Evans, K.L., Jackson, S.F., Greenwood, J.J.D. and Gaston, K.J. (2006) Species traits and the form of individual species–energy relationships. Proceedings of the Royal Society B: Biological Sciences, 273 (1595). pp. 1779-1787. ISSN 1471-2954Full text available as:
Environmental energy availability explains much of the spatial variation in species richness at regional scales. While numerous mechanisms that may drive such total species–energy relationships have been identified, knowledge of their relative contributions is scant. Here, we adopt a novel approach to identify these drivers that exploits the composite nature of species richness, i.e. its summation from individual species distributions. We construct individual species–energy relationships (ISERs) for each species in the British breeding avifauna using both solar (temperature) and productive energy metrics (normalized difference vegetation index) as measures of environmental energy availability. We use the slopes of these relationships and the resultant change in deviance, relative to a null model, as measures of their strength and use them as response variables in multiple regressions that use ecological traits as predictors. The commonest species exhibit the strongest ISERs, which is counter to the prediction derived from the more individuals hypothesis.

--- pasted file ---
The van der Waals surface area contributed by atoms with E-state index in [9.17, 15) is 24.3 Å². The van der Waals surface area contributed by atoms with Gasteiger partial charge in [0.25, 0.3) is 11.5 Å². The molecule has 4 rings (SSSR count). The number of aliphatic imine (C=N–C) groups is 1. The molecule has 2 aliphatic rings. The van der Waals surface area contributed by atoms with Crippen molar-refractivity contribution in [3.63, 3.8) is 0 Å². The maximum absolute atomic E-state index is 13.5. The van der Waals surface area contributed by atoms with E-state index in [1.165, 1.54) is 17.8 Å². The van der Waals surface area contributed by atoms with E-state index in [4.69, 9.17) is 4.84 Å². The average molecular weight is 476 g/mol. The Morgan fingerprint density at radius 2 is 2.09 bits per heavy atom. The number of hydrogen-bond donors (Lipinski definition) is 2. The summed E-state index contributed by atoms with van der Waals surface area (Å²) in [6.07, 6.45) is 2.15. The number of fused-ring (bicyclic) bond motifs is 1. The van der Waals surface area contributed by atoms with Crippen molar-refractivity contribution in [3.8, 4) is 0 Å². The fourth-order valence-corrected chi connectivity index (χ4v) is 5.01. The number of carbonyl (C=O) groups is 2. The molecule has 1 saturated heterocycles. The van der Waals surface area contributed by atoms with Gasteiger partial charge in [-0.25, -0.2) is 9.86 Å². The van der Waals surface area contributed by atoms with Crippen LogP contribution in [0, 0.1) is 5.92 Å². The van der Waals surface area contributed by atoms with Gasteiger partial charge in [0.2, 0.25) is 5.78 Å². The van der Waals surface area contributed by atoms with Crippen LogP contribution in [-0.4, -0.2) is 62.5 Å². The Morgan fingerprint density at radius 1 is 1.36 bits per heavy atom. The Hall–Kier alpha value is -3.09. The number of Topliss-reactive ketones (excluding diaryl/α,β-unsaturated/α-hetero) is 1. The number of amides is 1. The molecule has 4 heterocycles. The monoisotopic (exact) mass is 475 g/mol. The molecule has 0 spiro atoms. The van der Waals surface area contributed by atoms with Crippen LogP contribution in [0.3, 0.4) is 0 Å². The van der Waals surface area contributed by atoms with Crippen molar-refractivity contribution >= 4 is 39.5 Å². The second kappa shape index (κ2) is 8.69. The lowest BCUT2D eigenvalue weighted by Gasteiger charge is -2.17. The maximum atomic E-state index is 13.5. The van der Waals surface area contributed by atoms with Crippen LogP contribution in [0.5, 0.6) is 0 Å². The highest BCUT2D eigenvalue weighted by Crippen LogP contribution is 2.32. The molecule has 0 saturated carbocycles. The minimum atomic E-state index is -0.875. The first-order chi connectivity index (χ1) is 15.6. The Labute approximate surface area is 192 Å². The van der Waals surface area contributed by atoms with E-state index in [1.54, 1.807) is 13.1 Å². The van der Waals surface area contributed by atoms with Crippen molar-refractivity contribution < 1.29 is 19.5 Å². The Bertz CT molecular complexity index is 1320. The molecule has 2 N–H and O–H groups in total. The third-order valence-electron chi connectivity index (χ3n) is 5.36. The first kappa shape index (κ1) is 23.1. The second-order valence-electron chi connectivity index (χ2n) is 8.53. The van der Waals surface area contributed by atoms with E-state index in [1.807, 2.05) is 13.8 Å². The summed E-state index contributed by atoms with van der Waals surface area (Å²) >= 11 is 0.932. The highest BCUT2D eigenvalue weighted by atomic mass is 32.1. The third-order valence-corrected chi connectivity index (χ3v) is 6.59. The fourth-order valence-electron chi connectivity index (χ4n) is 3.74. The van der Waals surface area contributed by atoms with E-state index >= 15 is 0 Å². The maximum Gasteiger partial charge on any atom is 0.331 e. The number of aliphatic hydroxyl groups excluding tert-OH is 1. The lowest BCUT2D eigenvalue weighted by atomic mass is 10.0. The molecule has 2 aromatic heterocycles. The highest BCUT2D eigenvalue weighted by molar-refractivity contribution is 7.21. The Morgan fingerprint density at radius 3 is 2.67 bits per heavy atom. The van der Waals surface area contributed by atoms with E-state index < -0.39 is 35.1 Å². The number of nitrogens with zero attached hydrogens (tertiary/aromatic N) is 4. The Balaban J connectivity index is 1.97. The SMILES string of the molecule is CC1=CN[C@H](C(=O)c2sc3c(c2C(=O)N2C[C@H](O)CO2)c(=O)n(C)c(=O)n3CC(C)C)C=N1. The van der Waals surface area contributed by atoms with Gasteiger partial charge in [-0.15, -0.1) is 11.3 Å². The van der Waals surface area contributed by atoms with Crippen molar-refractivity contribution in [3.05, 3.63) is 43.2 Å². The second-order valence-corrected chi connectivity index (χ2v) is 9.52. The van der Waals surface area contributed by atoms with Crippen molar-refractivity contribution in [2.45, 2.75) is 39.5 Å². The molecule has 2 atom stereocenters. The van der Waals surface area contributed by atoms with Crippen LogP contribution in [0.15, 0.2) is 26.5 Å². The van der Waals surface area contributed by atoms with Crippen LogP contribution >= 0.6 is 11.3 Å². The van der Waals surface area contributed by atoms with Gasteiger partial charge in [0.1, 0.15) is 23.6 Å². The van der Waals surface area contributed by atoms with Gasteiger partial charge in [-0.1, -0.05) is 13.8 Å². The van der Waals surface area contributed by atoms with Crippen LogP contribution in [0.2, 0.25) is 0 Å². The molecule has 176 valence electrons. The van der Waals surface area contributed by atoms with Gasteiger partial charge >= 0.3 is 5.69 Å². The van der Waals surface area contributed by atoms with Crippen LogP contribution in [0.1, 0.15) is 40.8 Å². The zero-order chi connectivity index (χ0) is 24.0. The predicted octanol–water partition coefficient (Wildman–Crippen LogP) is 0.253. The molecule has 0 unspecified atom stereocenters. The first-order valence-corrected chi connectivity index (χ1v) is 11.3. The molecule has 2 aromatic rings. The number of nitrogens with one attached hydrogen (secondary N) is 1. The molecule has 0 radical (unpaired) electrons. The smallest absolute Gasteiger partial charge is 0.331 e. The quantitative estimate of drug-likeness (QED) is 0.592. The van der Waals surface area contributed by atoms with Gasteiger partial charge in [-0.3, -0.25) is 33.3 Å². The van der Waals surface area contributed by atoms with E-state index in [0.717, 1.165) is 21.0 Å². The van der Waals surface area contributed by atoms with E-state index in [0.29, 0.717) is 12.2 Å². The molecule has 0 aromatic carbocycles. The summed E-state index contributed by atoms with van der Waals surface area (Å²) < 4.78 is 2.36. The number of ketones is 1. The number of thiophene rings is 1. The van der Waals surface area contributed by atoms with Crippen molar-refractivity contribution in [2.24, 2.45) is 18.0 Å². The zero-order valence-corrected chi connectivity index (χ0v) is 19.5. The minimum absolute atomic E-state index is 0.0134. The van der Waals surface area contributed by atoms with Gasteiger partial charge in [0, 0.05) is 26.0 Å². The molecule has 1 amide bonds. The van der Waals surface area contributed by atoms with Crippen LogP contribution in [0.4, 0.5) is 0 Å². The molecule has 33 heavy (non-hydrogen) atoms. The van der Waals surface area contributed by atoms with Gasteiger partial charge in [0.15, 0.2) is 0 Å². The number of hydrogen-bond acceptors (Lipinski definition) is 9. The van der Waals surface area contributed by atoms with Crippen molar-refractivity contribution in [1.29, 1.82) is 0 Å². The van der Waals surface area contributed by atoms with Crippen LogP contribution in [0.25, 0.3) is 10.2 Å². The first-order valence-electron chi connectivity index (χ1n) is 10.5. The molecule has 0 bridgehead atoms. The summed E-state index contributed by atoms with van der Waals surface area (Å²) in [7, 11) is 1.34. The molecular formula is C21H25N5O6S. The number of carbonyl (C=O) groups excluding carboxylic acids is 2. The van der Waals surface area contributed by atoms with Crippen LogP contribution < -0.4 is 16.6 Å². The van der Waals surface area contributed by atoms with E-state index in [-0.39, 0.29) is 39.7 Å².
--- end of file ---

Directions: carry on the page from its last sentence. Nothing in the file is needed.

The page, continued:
There is no evidence that predatory species have stronger ISERs, which is incompatible with the suggestion that high levels of energy availability increase the length of the food chain allowing larger numbers of predators to exist. We find some evidence that species with narrow niche breadths have stronger ISERs, thus providing one of the few pieces of supportive evidence that high-energy availability promotes species richness by increasing the occurrence of specialist species that use a narrow range of resources.
|Copyright, Publisher and Additional Information:||© 2006 The Royal Society. Reproduced in accordance with the publisher's self-archiving policy.|
|Keywords:||British breeding birds, macroecology, NDVI, niche breadth, species–energy relationships, temperature|
|Academic Units:||The University of Sheffield > Faculty of Science (Sheffield) > School of Biological Sciences (Sheffield) > Department of Animal and Plant Sciences (Sheffield)|
|Depositing User:||Repository Assistant|
|Date Deposited:||27 Jun 2006|
|Last Modified:||08 Feb 2013 16:49|
|Publisher:||The Royal Society|
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